Two weeks ago, I started talking about automated unit testing. Last week, I talked about unit testing best practices. Today, I want to continue that theme but I want to make it much more concrete by explaining test driven development by example.
The example we will look at is a common component in most applications today – the lowly validator.
Let’s have a look at the requirements and design we’ll be implementing.
The type we will validate (Name) has two members – first and last. It gets used in several other types and is very important to our overall application.
Here’s a little UML to describe it:
The business rules we want to implement for the validator are pretty simple, but they’re more than enough for us to have a good example:
- Name.first is required
- Name.last is required
- If both Name.first and Name.last are invalid, both errors should be flagged in a single call to the validator.
In addition to the business rules, there are some technical goals we’d like to meet. Whereas the business rules came to us from someone on the business side, these we do just because it’s the right thing to do.
- Separate what is done from how it is done.
- Ensure that “Tell; Don’t Ask” is followed.
- Enable easy discovery of which fields have errors and what those errors are.
Separate What is Done From How it is Done
Separating what is done from how it is done has been a best practice going back decades. We’ll apply it in a couple of different ways.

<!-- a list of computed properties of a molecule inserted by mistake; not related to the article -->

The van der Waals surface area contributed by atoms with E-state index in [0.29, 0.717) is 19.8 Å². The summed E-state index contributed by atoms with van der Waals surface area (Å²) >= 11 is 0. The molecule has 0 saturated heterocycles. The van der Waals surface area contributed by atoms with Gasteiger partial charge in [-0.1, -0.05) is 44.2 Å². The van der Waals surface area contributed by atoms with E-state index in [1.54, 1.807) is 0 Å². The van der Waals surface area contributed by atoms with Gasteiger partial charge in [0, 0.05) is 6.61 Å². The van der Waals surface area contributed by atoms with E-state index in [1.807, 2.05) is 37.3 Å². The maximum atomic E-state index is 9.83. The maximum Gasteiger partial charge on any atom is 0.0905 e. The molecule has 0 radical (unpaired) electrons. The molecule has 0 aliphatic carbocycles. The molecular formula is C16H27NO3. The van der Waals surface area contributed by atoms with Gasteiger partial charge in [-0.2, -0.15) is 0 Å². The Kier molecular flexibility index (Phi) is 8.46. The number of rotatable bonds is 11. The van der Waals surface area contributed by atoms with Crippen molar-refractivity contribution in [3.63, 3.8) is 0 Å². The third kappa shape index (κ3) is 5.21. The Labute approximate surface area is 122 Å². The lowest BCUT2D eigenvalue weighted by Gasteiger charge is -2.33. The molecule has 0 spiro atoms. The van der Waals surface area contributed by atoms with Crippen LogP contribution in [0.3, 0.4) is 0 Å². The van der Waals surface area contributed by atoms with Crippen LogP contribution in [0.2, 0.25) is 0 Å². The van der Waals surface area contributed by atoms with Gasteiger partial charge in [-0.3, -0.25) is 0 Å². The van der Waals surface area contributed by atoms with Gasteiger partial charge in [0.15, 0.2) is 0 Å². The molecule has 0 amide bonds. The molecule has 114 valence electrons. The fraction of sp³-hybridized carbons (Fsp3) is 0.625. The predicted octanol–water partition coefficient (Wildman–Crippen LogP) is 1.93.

First, we want to make sure we have a common handle for all validators, so we’ll create an interface.
We’ll also use apply this approach within methods so that algorithm is in one spot and implementation in another.
Tell; Don’t Ask
Sometimes you need to ask an object for its state. However, when you do that for the purpose of making some decision that is commonly made across your application, the behavior is usually better off being placed in the object itself.
This helps keep your code DRY and eases maintenance. Of course, these two help ensure your application behaves consistently.
Test Driven Development by Example Video
This is my first video tutorial ever. I can’t tell you how many times I recorded it and re-recorded it, but I can tell you that creating this gave me a greater appreciation of all the other folks out there that provide these types of examples.
I’ll do more in the future. After all, practice makes proficient – right?